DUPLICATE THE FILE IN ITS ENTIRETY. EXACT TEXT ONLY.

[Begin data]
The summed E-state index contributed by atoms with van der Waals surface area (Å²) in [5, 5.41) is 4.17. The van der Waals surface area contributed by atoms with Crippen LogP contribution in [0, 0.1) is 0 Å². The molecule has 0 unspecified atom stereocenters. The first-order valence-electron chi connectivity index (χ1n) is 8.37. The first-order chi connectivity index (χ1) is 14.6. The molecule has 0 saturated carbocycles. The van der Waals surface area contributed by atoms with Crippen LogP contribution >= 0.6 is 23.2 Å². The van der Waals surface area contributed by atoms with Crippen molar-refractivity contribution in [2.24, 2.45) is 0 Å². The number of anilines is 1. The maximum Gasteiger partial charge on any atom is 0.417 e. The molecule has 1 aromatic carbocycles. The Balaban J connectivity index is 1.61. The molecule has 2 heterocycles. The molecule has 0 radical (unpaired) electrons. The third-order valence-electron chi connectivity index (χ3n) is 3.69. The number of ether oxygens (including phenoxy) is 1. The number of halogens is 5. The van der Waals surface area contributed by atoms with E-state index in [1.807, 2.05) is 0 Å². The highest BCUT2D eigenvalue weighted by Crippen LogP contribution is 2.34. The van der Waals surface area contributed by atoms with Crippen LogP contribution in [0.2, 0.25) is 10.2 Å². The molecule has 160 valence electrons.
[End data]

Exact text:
The summed E-state index contributed by atoms with van der Waals surface area (Å²) in [5, 5.41) is 4.17. The van der Waals surface area contributed by atoms with Crippen LogP contribution in [0, 0.1) is 0 Å². The molecule has 0 unspecified atom stereocenters. The first-order valence-electron chi connectivity index (χ1n) is 8.37. The first-order chi connectivity index (χ1) is 14.6. The molecule has 0 saturated carbocycles. The van der Waals surface area contributed by atoms with Crippen LogP contribution >= 0.6 is 23.2 Å². The van der Waals surface area contributed by atoms with Crippen molar-refractivity contribution in [2.24, 2.45) is 0 Å². The number of anilines is 1. The maximum Gasteiger partial charge on any atom is 0.417 e. The molecule has 1 aromatic carbocycles. The Balaban J connectivity index is 1.61. The molecule has 2 heterocycles. The molecule has 0 radical (unpaired) electrons. The third-order valence-electron chi connectivity index (χ3n) is 3.69. The number of ether oxygens (including phenoxy) is 1. The number of halogens is 5. The van der Waals surface area contributed by atoms with E-state index in [1.807, 2.05) is 0 Å². The highest BCUT2D eigenvalue weighted by Crippen LogP contribution is 2.34. The van der Waals surface area contributed by atoms with Crippen LogP contribution in [0.2, 0.25) is 10.2 Å². The molecule has 160 valence electrons.